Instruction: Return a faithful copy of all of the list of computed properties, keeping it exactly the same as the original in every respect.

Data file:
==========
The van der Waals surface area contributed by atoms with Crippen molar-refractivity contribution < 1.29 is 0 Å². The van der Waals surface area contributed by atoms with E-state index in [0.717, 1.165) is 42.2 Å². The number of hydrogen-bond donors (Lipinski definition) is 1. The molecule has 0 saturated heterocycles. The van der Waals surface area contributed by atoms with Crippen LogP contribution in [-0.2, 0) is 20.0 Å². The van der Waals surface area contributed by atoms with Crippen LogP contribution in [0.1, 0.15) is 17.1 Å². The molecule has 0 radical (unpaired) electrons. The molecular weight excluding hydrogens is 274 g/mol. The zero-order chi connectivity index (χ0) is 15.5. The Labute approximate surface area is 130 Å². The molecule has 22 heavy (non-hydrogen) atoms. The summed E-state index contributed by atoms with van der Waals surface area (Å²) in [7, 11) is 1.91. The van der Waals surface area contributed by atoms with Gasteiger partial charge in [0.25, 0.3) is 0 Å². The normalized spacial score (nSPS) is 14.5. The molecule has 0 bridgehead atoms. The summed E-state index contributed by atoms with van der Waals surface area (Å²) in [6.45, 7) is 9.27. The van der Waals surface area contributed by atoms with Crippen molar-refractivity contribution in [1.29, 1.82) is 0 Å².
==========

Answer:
The van der Waals surface area contributed by atoms with Crippen molar-refractivity contribution < 1.29 is 0 Å². The van der Waals surface area contributed by atoms with E-state index in [0.717, 1.165) is 42.2 Å². The number of hydrogen-bond donors (Lipinski definition) is 1. The molecule has 0 saturated heterocycles. The van der Waals surface area contributed by atoms with Crippen LogP contribution in [-0.2, 0) is 20.0 Å². The van der Waals surface area contributed by atoms with Crippen LogP contribution in [0.1, 0.15) is 17.1 Å². The molecule has 0 radical (unpaired) electrons. The molecular weight excluding hydrogens is 274 g/mol. The zero-order chi connectivity index (χ0) is 15.5. The Labute approximate surface area is 130 Å². The molecule has 22 heavy (non-hydrogen) atoms. The summed E-state index contributed by atoms with van der Waals surface area (Å²) in [7, 11) is 1.91. The van der Waals surface area contributed by atoms with Gasteiger partial charge in [0.25, 0.3) is 0 Å². The normalized spacial score (nSPS) is 14.5. The molecule has 0 bridgehead atoms. The summed E-state index contributed by atoms with van der Waals surface area (Å²) in [6.45, 7) is 9.27. The van der Waals surface area contributed by atoms with Crippen molar-refractivity contribution in [1.29, 1.82) is 0 Å².